Laura Ferrario of Valrico is the human resources administrator for BJ’s Wholesale Club in Wesley Chapel. She has heard a number of complaints from her staff about how customers have treated them while shopping during the COVID-19 pandemic.

The COVID-19 pandemic has brought out the best and the worst in human kindness. The groups of people who have seen the best and worst acts of humanity are the brave souls who work in the retail industry, namely cashiers.

Laura Ferrario of Valrico is the human resources administrator for BJ’s Wholesale Club in Wesley Chapel. She has heard a number of complaints from her staff about how customers have treated them.

“The main thing is people not being nice,” Ferrario said. “They get upset about product shortages that we have no control over because the manufacturers are delayed. We are getting limited shipments and once we put them out, they are gone in minutes. These are things our employees have no control over, [and over] the course of six to eight hours of dealing with angry customers, it tends to wear down the moral of our staff; they feel defeated.”

In a recent online article by Boston News (www.boston.com), retail workers are finding new stress in the age of COVID-19.

“We are hearing an increasing number of reports of abuse and violence directed against retail workers who are doing their jobs by asking customers to wear face masks or comply with other guidelines intended to protect their own safety,” David French, senior vice president for government relations of the National Retail Federation, said in a statement. “After months of living with such restrictions, the level of stress among people clearly has reached a boiling point.”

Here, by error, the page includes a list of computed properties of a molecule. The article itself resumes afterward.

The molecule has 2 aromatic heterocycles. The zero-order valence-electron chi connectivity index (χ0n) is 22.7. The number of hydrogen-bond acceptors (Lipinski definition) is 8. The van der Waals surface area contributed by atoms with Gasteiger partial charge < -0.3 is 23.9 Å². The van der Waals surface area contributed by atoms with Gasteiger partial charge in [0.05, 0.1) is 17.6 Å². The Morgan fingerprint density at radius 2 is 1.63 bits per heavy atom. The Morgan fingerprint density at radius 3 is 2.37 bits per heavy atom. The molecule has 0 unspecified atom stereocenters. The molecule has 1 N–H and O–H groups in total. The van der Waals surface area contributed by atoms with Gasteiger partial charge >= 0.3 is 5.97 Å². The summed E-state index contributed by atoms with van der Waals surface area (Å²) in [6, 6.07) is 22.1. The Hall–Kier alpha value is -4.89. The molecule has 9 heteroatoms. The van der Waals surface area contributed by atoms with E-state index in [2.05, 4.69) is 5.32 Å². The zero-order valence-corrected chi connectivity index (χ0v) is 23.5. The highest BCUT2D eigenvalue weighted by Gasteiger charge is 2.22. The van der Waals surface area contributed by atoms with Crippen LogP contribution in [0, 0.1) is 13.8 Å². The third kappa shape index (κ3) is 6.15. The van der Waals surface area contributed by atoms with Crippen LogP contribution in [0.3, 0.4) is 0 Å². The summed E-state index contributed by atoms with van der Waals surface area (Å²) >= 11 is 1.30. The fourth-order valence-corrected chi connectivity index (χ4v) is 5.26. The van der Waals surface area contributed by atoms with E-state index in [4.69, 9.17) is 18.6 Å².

Ferrario does her best to offer comfort to her staff by letting them come into her office to talk about their day on the sales floor. “The main thing is just to be kind,” Ferrario said. “Everyone is experiencing the same issues. We are all having issues trying to find cleaning products. Your retail employees are doing the best they can with situations that are completely beyond their control. Have a little patience when you are shopping.”

Ferrario also suggested calling ahead to the store to see if the items you are looking for are in stock. This may help cut down on some of the customers’ frustration when shopping.

“Being a bit proactive by calling the store to see if the item you are looking for is in stock before you leave to go shopping can help cut down on some stress,” Ferrario said. “This can help the shopping experience be more enjoyable for the customer and the employee.” Kindness goes a long way while living in COVID-19.